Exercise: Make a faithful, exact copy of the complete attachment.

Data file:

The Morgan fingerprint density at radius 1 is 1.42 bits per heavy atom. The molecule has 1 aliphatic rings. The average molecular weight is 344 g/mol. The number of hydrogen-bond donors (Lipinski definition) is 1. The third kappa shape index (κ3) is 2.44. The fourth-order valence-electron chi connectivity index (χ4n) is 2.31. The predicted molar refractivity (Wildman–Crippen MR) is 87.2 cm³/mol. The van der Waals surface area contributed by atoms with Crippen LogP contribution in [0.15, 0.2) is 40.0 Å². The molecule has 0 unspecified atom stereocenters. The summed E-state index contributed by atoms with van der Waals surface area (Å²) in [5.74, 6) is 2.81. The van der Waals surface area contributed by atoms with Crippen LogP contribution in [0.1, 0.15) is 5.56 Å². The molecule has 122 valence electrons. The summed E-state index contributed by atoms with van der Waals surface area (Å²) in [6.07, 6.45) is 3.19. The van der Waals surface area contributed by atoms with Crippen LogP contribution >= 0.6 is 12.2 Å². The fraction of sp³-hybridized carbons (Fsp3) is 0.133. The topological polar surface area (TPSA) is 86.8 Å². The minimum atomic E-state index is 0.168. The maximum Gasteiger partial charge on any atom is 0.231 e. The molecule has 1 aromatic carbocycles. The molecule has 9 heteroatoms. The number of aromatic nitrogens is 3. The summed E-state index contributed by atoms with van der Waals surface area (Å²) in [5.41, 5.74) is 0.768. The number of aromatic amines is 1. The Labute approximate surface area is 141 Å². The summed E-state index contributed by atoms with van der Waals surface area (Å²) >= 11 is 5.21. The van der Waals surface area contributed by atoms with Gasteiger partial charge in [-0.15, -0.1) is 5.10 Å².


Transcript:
The Morgan fingerprint density at radius 1 is 1.42 bits per heavy atom. The molecule has 1 aliphatic rings. The average molecular weight is 344 g/mol. The number of hydrogen-bond donors (Lipinski definition) is 1. The third kappa shape index (κ3) is 2.44. The fourth-order valence-electron chi connectivity index (χ4n) is 2.31. The predicted molar refractivity (Wildman–Crippen MR) is 87.2 cm³/mol. The van der Waals surface area contributed by atoms with Crippen LogP contribution in [0.15, 0.2) is 40.0 Å². The molecule has 0 unspecified atom stereocenters. The summed E-state index contributed by atoms with van der Waals surface area (Å²) in [5.74, 6) is 2.81. The van der Waals surface area contributed by atoms with Crippen LogP contribution in [0.1, 0.15) is 5.56 Å². The molecule has 122 valence electrons. The summed E-state index contributed by atoms with van der Waals surface area (Å²) in [6.07, 6.45) is 3.19. The van der Waals surface area contributed by atoms with Crippen LogP contribution >= 0.6 is 12.2 Å². The fraction of sp³-hybridized carbons (Fsp3) is 0.133. The topological polar surface area (TPSA) is 86.8 Å². The minimum atomic E-state index is 0.168. The maximum Gasteiger partial charge on any atom is 0.231 e. The molecule has 1 aromatic carbocycles. The molecule has 9 heteroatoms. The number of aromatic nitrogens is 3. The summed E-state index contributed by atoms with van der Waals surface area (Å²) in [5.41, 5.74) is 0.768. The number of aromatic amines is 1. The Labute approximate surface area is 141 Å². The summed E-state index contributed by atoms with van der Waals surface area (Å²) >= 11 is 5.21. The van der Waals surface area contributed by atoms with Gasteiger partial charge in [-0.15, -0.1) is 5.10 Å².